Good Intentions

Everything I’ve ever said a lie, except those bits which were extremely true. The road to Hell is paved with good intentions, my intentions. Not figurative Hell, not small-h hell, that part is a lie for children. Proper Hell, the Hell of the Bible, the Hell where Beats lie in wait for fools to swim its silken black pools. That Hell is real.

As a theoretical mathematician, when the military men had rolled into my university town with their pomp and circumstance, it had sounded like easy money. Open a dimensional portal, they said. Blink away the supply lines, they said. Win this war. Living in the quiet safety of my private ivory tower, the sales pitch bored me. I probably yawned. That was, of course, before they brought out their big guns… a lanky athletic man with thick rimmed glasses and a ridiculous name: Sargent Thirsty. They must have known – how could they not? Muscled nerds are kryptonite to academics. So when Sargent Thirsty said, “If you’re up for it”, it felt like flirtation. “It’s going to be hard,” I challenged. “So hard,” he countered, tussling his cropped buzz-cut as much the follicles would allow.

Before I could ask him if he came from a long line of Thirsty’s, Major Muppet interrupted. “There is, uh, unlimited funds,” he said, dragging the conversation back to the reason for their visit. I had forgotten his name on learning it, instead calling him after his oversized handlebar moustache that bobbed as he talked.

I guzzled another intoxicating look from Sargent Thirsty’s big brown puppy-dog eyes before replying, “No need,” adding an unnecessary pause. “I’ve already solved the higher level trans-dimensional calculus while you were talking.” That had been my first mistake, to solve the equations too quickly. My eagerness to show-off for Sargent Thirsty was paid for by never seeing him again. Some excuse about Sexual Harassment in the workplace. Bah! Instead there was only the muppetine moustache, some beards, and the occasional mono-brow issuing orders to build the delicate tridimensional machinery.

On the day of the grand reveal, the day Test Subject Alpha – a snail named Sir Snail McSnail the Third by some of my more puerile co-workers – was to be trans-dimensionally relocated across campus, I was confident, mostly, somewhat confident, eighty perfect extremely certain that I had made no mistake in my equations. Mathematics told no lies, as my old professor was fond of saying. Except he was a eunuch and had never differentiated n-dimensional calculus in his head while in the presence of Sargent Thirsty’s perfect nerdish abs. Mathematics may suffer no fools, but I was a fool in love. Nerd love. The worst kind of love.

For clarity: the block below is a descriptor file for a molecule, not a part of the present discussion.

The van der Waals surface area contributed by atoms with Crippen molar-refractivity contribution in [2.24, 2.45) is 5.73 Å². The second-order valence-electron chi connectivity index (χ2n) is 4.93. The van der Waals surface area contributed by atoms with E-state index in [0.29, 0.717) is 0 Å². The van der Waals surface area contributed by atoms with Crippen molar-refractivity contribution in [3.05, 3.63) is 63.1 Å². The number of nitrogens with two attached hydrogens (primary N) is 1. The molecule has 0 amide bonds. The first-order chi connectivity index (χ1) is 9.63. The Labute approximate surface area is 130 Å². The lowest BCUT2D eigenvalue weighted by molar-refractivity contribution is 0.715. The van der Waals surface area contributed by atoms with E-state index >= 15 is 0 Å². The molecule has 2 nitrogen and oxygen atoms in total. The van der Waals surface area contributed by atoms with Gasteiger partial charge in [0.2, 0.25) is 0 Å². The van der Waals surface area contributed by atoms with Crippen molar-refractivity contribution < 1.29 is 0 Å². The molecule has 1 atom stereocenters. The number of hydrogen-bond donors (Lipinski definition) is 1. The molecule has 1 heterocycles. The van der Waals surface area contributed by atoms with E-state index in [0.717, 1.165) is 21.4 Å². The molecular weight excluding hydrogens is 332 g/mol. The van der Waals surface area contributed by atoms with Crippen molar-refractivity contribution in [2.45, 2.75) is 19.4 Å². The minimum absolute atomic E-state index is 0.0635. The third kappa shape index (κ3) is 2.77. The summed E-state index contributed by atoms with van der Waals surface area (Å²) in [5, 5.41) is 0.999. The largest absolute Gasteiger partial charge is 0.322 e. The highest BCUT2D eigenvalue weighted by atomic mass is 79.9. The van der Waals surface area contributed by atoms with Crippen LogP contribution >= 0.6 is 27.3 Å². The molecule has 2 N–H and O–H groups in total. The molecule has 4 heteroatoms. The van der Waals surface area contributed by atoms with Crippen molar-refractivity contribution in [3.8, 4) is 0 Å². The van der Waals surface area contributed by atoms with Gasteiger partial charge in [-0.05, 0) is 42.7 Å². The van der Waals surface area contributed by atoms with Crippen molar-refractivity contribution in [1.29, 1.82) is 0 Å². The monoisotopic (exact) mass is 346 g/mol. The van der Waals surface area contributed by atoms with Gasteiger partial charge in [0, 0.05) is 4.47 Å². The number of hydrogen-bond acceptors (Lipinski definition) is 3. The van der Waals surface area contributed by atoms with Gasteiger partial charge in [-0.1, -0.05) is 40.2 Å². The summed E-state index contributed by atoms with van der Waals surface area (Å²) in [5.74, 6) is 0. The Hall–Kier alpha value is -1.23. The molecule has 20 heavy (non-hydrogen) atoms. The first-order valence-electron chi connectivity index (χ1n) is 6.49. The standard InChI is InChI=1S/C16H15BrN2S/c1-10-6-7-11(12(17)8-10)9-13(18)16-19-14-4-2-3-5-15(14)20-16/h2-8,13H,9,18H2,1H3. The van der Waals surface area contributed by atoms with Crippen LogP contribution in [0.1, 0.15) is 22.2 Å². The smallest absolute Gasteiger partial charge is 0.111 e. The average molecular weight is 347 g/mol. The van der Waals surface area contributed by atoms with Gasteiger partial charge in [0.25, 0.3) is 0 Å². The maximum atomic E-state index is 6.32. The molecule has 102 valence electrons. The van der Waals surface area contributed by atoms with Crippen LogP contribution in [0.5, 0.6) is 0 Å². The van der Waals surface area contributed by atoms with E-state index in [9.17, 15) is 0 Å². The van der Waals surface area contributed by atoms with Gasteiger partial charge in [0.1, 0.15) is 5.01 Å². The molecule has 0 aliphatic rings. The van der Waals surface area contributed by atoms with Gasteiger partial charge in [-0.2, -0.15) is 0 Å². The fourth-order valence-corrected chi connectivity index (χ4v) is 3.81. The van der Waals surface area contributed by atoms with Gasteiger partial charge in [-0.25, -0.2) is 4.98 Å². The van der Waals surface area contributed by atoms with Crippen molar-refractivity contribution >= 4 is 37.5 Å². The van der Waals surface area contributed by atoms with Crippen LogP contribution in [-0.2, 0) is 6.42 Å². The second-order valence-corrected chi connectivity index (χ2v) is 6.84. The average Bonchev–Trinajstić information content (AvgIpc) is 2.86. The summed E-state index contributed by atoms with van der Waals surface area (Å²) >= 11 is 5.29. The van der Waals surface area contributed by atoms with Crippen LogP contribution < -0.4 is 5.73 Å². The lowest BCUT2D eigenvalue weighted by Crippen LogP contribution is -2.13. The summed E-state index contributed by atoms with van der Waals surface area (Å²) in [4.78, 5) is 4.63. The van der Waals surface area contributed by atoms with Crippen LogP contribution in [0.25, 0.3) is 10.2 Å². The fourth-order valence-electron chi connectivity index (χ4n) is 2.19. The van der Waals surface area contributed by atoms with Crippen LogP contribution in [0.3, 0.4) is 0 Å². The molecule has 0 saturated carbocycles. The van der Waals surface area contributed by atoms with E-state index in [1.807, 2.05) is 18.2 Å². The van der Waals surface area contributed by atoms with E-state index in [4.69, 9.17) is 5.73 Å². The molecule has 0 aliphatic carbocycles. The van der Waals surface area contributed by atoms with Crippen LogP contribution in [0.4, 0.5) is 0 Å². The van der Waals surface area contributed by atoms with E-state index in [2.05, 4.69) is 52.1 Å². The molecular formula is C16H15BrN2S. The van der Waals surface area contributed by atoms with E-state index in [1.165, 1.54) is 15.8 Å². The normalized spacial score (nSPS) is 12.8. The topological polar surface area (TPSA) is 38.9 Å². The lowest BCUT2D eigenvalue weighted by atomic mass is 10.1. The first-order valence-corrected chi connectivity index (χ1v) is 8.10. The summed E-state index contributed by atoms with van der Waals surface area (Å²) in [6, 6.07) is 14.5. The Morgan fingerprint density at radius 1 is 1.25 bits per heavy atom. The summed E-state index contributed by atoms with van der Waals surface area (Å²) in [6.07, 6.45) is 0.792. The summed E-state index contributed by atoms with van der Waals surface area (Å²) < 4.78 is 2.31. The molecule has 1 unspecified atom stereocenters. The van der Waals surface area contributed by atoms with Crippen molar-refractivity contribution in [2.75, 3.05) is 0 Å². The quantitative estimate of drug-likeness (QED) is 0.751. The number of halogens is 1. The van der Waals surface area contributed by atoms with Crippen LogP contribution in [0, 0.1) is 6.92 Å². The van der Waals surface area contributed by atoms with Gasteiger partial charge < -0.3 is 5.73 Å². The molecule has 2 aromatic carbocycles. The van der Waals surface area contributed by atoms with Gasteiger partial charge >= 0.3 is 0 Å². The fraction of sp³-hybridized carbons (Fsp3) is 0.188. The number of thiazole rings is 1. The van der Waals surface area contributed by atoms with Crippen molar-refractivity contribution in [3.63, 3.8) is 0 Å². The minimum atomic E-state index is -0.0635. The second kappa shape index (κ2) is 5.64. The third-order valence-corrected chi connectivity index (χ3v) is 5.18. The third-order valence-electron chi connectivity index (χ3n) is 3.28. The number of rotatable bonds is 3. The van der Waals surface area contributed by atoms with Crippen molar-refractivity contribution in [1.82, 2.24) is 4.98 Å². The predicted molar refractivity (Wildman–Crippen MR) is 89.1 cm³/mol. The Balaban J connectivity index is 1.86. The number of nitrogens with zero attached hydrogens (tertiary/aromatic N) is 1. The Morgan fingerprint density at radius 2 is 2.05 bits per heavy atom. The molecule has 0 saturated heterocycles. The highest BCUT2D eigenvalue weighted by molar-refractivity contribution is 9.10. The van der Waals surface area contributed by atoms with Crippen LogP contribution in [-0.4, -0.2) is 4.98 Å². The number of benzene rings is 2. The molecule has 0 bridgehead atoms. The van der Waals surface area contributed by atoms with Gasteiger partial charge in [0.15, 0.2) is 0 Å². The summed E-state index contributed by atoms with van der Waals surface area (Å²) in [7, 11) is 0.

It was with some trepidation, by me mostly, that Sir Snail McSnail the Third hurtling was sent through a tridimensional portal, thereby bypassing several hundred metres of libraries, lecture halls, and bored students procrastinating their way between classes. He never arrived. That is to say, he never left. It wasn’t that slimy bundle of goo that travelled between dimensions, we all did. Military men, other scientists, members of the press, and an eighty percent surprised me popped out of the three-dimensional space, that we lovingly call Earth, and into the space between worlds. A place stinking of brimstone. Somewhere very, very hot. The Hell dimension.

For those brief life-destroying seconds, we watched towering infernos of daemons beat, starve and torture Lost Souls; rivers of fire weave their destructive furnace across a barren landscape; and the beast who would be God, proclaim his self-glory atop an ivory throne. None of us moved. None of us breathed. Statues. At least at first.

I was the first to notice a nearby impish demon waving his hands in our general direction. Trading fingers for eyes, ten separate pupils squinted at our motley band of never-been-tortured flesh. It, maybe he, maybe not, dropped a headless screaming plaything of a man, opened its gaping wound of a mouth, and screamed a long, shadowy whisper, “LIIIIIIIIIFE”.

To say we ran for it would be an understatement. Moments later, after personally beating the Olympic record for the oh-my-God-I’m-going-to-die one-hundred metre sprint, my miscalculations safely return us, the demons missing out on their chance to gnaw the flesh from our bones. Major Muppet, now standing firm on terra-nova, his moustache half-burned by a misplaced ember, turned to me, turned to his watch, then back to me. He spoke slowly, the gears of his brain taking their time to whirl back to life. “Right then boys, uh, time for lunch,” he said, before marching out of the room.

Perhaps travelling to the Hell dimension is an everyday occurrence in the Military, I never did find out. Nobody every spoke of it again. And those unlimited funds proved not quite so endless after all. However, like all good stories, it did end well. The Military assigned me my own personal military attaché. A babysitter, really. Someone responsible for preventing me from revisiting those equations, thereby inflicting an endless fiery Armageddon onto the word. His name, Sargent S. J. Thirsty.

Author: David Morris

Torturing the written word since forever

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